2. Hello Impoverished Student: My best downtown budget recommendation is Big Bowl (Ohio just west of Rush---on Michigan Avenue turn west at the Eddie Bauer store, go one short block, cross street, walk past motorcycle store). This is a cheery place with a variety of delicious stir-fries, curries etc (menu is Pan-Asian) for around $10-$12. See their website. Another possibility is Elephant & Castle for English pub food like a steak pie made with Guinness---Huron and St Clair, one block east of Michigan. Google "chicago menus" to see menus of these two and about a thousand more restaurants---mostly they show the prices too so you can see what you're getting into. Another---walk north on Michigan to Bellevue, turn left, go one long block to Original Pancake House where everything imaginable for breakfast is served until 3 PM. Also, several Indian restaurants have an all-you-can-eat buffet at lunchtime---search Indian restaurants on the chicago menus website---a central one is Indian Garden on Grand. In Gold Coast neighborhood, Blue Agave (Maple & Rush) is a bargain for Mexican food (get there by strolling north on Rush). Failing all else, the cafeteria at Northwestern Memorial Hospital (2nd floor) is open to the public and costs about 1/3 of any other food in its neighborhood (one block east of Michigan in block defined by St Clair, Huron, Erie, and Fairbanks). Biggest variety is weekdays for lunch. Can get a complete meal for around $5. Be sure you get to the actual cafeteria and not Au Bon Pain, a rip-off sandwich joint right next to it. Oh yes, one more: Reza's on W Ontario has a lunch buffet for around $10 that you can fill up on.

        1. I can't believe no one has mentioned this so far - the greatest thing you will discover about Chicago is that we have BYOB restaurants! This cuts down on your spending dramatically.

          Take a walk around Wrigley Field and then head up Sheffield for great BYOB pizza place called Pizza Rustica (delicious thin crust pizza, liquor store across the street under the red line Sheridan el stop). I've heard Mado on Milwaukee in Bucktown (all entrees under $20) is also good. There a LOTS of Asian eateries that do the BYOB thing - my favorite is Sticky Rice on Western and its cheap, cheap, cheap, but may be too far out depending on where you are staying.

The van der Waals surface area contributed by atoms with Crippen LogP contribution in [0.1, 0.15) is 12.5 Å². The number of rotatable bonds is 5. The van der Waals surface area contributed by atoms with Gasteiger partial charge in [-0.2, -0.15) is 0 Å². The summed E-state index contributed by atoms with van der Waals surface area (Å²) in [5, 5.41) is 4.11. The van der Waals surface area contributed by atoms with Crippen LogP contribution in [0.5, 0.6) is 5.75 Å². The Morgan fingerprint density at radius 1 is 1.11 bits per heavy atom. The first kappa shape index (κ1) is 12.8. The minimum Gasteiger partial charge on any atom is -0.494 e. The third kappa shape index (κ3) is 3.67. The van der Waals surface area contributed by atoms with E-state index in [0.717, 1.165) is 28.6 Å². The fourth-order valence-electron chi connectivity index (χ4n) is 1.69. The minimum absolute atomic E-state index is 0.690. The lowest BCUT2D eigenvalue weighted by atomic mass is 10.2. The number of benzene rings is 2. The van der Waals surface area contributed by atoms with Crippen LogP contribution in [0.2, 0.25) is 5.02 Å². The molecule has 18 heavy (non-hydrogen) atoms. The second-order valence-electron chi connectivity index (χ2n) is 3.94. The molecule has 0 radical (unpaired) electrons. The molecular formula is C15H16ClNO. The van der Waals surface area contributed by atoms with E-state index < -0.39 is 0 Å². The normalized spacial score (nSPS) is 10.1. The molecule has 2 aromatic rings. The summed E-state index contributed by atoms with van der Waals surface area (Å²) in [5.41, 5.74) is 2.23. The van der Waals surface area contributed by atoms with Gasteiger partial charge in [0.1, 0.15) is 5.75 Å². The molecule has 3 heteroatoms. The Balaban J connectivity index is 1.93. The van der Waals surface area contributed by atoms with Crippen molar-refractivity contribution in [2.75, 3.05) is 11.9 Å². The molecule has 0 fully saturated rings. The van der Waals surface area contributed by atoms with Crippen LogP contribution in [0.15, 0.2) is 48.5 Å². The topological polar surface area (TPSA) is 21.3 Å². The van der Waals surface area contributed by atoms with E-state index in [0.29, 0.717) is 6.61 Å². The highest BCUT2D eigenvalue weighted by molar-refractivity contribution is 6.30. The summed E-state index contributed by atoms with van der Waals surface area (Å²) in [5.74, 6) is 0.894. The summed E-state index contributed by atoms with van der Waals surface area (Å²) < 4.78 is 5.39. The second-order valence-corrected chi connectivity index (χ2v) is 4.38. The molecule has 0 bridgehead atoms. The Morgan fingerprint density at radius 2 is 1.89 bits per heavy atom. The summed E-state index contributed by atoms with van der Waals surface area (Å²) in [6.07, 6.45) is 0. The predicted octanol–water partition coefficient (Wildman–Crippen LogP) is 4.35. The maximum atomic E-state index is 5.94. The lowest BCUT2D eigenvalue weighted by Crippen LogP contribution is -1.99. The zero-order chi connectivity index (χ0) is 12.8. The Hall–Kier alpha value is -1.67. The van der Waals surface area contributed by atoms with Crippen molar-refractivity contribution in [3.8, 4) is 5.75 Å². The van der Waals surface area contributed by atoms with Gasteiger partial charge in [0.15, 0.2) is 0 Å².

I would recommend visiting and searching the BYOB listings for others. Good luck!

          1 Reply
          1. re: LaurenSpiceStack

            Ha - I'm so sheltered (never lived outside Chicago and don't travel much) that I just assumed BYOB was not an unusual thing.

            Good eye!

          2. Oh yeah - how could I forget my favorite - Lula Cafe. It's not BYOB, but it IS totally affordable and yummy organic food in a cool neighborhood (take the blue line out to Logan Square, the restaurant is opposite the circle when you emerge. PBR bottles were $1.75 last time I checked.

            5 Replies
            1. re: LaurenSpiceStack

              BYOB is a relatively new concept in Toronto, but not unusual - we've probably got the idea from our neighbours to the south!

              Looks like most things are transit accessible, which is fantastic.

              Also, is street meat popular? I hear that Chicago hot dogs are leaps and bound better than the NYC ones.

              1. re: ndawg

                Very little street vending in Chicago--what exists is mostly elotes, paletas, and other Mexican goodies. Our hot dog stands are permanent storefronts.

                1. re: ndawg

                  ...although it would be really funny if you went around asking for "street meat." I think you'd get something you weren't expecting.

                  1. re: ndawg

                    ...although it would be really funny if you went around asking for "street meat." I think you'd get something you weren't expecting.

                    1. re: ndawg

                      ...although it would be really funny if you went around asking for "street meat." I think you'd get something you weren't expecting.